In the Austin culinary arts scene, there are a few great Greek restaurants, like Arpeggio Grill and the Santorini Cafe. You may, however, want to try to make your own Grecian delicacies at home for yourself or friends and family. Check out these recipes for amazing Greek dishes:
The word “kebab” is Turkish for “meats roasted on a skewer.” Greeks learned this technique from their nearby neighbors and added their famous tzatziki sauce into the mix. Most kebabs are marinated for several hours before cooking to allow for bountiful flavors and keep the meat from drying out. Jenn Segal of Once Upon a Chef has a seriously amazing recipe for chicken kebabs. Segal uses chicken thighs and red onion for the kebabs and yogurt, crushed red pepper, cumin, cinnamon, olive oil and lemon zest for the marinade. Simply mix up the marinade and assemble the kebabs. Cover the kebobs with the marinade and let them sit for 8 hours.Then, get your grill ready. Cook the kebabs until golden brown (about 15 minutes) and devour. These go great with rice.
Greek rice is far from the boring white stuff that comes out of your rice cooker. This intricately-flavored dish is quite easy to make and much more interesting than simple rice with salt and pepper. In a mere 15 minutes, you can make four servings of spanakorizo, or spinach rice, which is commonly eaten in Greece. A Family Feast’s recipe includes seasonings like dill, salt, pepper, garlic, cumin and lemon juice, all added to a mix of rice, onion, olive oil and spinach. The finished product should be a yellow-green rice that looks marvelous when topped with a few curls of lemon rind.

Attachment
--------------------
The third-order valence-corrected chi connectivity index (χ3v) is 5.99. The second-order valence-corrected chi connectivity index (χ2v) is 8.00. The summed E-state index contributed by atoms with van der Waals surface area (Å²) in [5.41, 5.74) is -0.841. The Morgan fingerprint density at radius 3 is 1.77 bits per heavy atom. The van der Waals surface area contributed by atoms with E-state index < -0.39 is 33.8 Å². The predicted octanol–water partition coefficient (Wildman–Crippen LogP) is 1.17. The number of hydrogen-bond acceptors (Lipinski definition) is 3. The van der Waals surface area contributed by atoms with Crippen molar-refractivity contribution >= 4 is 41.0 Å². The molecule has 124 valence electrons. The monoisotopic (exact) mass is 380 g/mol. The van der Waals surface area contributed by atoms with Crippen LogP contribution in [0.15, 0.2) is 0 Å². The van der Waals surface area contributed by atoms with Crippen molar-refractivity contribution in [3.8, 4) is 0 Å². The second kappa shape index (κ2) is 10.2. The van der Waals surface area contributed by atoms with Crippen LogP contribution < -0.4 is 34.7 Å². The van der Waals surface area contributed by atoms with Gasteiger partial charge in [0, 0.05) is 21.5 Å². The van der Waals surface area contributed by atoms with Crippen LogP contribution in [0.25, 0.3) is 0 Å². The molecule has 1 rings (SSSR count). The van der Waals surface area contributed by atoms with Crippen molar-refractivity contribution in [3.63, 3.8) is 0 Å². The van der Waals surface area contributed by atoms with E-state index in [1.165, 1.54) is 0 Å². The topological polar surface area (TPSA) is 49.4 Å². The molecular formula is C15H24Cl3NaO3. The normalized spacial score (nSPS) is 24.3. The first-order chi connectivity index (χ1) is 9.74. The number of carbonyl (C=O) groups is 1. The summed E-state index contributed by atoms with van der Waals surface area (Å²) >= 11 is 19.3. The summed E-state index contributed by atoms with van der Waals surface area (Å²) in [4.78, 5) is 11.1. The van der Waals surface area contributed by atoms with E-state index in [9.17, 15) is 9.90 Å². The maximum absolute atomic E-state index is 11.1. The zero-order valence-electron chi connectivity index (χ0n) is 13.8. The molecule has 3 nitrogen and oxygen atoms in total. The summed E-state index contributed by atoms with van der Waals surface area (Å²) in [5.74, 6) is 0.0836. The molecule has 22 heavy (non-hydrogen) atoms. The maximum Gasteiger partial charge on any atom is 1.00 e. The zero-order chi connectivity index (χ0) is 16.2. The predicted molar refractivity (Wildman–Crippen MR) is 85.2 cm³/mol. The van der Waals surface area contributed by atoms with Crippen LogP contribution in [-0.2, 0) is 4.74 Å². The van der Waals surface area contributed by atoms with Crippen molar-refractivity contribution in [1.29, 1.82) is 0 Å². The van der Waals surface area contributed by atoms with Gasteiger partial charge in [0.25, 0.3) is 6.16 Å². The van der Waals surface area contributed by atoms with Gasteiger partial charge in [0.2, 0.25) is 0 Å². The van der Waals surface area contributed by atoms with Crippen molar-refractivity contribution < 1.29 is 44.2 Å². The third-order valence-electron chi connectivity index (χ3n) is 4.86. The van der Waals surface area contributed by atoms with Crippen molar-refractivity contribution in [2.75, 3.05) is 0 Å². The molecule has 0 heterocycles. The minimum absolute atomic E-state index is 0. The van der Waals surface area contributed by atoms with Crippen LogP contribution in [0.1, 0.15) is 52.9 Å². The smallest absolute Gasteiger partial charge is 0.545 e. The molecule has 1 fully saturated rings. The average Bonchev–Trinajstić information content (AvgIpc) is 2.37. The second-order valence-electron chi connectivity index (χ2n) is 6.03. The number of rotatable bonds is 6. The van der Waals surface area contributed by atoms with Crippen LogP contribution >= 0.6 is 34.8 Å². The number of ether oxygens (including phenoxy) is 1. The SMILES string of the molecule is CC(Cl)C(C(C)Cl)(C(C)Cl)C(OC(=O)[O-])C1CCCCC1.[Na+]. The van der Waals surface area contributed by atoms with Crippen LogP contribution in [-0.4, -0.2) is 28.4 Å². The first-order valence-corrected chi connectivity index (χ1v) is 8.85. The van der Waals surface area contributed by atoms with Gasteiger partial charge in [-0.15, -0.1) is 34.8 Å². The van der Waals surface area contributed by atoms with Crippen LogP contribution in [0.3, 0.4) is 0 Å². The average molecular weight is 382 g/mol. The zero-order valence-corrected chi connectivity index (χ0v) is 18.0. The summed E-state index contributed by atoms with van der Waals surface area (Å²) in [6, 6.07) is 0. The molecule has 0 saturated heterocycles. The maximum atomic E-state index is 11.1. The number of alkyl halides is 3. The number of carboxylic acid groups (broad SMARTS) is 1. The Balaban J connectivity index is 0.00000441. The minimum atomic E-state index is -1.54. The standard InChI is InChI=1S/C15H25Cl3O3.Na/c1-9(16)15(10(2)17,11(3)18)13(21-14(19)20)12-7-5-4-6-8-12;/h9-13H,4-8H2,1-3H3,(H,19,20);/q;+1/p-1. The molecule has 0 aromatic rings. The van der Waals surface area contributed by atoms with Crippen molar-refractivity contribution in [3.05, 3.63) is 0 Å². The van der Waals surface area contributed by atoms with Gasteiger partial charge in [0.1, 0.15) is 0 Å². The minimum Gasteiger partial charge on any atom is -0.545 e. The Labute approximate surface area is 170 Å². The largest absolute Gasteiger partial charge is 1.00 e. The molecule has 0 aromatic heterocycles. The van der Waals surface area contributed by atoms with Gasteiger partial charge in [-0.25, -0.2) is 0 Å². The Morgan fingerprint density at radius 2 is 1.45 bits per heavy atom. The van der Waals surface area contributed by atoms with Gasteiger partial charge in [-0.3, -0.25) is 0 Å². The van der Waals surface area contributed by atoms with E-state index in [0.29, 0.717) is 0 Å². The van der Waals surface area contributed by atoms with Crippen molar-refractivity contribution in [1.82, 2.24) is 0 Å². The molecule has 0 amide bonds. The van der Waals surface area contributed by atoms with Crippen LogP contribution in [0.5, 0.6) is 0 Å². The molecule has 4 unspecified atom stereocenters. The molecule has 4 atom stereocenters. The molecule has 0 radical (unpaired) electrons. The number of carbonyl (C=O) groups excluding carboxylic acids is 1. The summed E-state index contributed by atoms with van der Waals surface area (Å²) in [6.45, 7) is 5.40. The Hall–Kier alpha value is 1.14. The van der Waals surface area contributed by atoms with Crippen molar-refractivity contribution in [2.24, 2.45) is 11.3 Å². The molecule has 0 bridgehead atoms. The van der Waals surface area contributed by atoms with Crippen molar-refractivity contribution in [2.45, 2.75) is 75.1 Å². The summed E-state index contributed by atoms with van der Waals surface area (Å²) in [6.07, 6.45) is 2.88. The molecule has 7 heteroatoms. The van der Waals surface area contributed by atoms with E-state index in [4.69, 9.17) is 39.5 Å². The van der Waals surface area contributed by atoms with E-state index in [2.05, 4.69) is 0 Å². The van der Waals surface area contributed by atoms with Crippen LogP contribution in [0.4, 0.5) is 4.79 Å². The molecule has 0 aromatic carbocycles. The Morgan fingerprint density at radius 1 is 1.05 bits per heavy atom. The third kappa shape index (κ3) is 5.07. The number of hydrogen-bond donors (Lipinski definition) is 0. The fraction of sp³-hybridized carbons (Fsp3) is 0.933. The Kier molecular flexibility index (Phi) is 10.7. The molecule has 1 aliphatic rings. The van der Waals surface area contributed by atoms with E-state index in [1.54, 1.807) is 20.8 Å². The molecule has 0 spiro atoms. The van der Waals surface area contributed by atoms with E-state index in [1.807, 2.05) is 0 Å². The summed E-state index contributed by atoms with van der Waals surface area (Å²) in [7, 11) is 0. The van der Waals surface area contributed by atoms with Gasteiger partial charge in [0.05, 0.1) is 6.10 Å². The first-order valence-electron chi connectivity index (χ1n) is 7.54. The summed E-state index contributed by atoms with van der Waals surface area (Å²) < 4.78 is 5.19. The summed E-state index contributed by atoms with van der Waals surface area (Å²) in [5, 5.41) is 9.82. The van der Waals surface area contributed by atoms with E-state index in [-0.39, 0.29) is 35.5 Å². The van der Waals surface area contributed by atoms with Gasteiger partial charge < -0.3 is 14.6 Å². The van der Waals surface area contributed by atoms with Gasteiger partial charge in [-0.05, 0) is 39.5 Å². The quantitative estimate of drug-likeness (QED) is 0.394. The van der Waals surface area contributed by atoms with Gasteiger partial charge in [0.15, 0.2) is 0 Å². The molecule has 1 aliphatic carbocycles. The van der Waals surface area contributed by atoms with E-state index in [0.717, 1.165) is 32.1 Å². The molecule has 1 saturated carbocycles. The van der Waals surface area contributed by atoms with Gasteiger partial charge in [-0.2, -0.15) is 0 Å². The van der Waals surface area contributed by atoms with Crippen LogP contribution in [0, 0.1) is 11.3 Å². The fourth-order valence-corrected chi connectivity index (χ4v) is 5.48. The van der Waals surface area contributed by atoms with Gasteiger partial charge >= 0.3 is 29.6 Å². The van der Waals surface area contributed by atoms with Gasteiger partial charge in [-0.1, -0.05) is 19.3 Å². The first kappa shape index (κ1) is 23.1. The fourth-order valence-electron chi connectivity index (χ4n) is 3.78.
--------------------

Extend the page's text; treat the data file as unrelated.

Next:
Greeks love their dessert, but not too sweet. Baklava, a sort of honey pastry lasagna, is commonly eaten after a delicious meal. This tasty treat takes some time to create, as it has intricate layers, but it super good when done right. Natasha’s Kitchen has a recipe for baklava that is simple and will pass the taste test of any Greek individual. The ingredients are few, with phyllo dough as the main ingredient and added layers of walnuts and cinnamon sugar. The whole thing is drizzled with honey and unsalted butter, which lends the dessert its golden brown, flaky outside. You can cut this dish into simple squares or slice diagonally, leaving beautiful diamond patterns. A food processor is necessary to pulse the walnut mix into the right crumbly consistency, and you may need to cut the phyllo dough to fit the size of your pan. After all the layering, pop the pan in the oven and you’ll soon have homemade baklava to enjoy.
Chicken gyros with tzatziki sauce
Le Creme dela Crumb has a 20-minute recipe for chicken gyros that you can make on any night of the week. These super fast, totally delicious sandwiches are healthy and nearly everyone enjoys them. You’ll need a food processor to mix all the sauce ingredients (cucumber, yogurt, garlic, dill, lemon juice and spices to taste). Use Mediterranean seasoning for the chicken and cook it in the oven or on a pan. Then, slice it into strips. Break out the pita bread and add the chicken along with your preferred vegetables. We like red pepper, red onion and lettuce, sticking with the Greek theme. Add a little freshly-made tzatziki and fold the pita closed. You’ll want to do so right before you eat or the gyro will fall apart and become soggy. They make great leftovers, but only when the sauce, pita bread, veggies and chicken are kept separately. These are also a great lunch and pack nicely when on-the-go.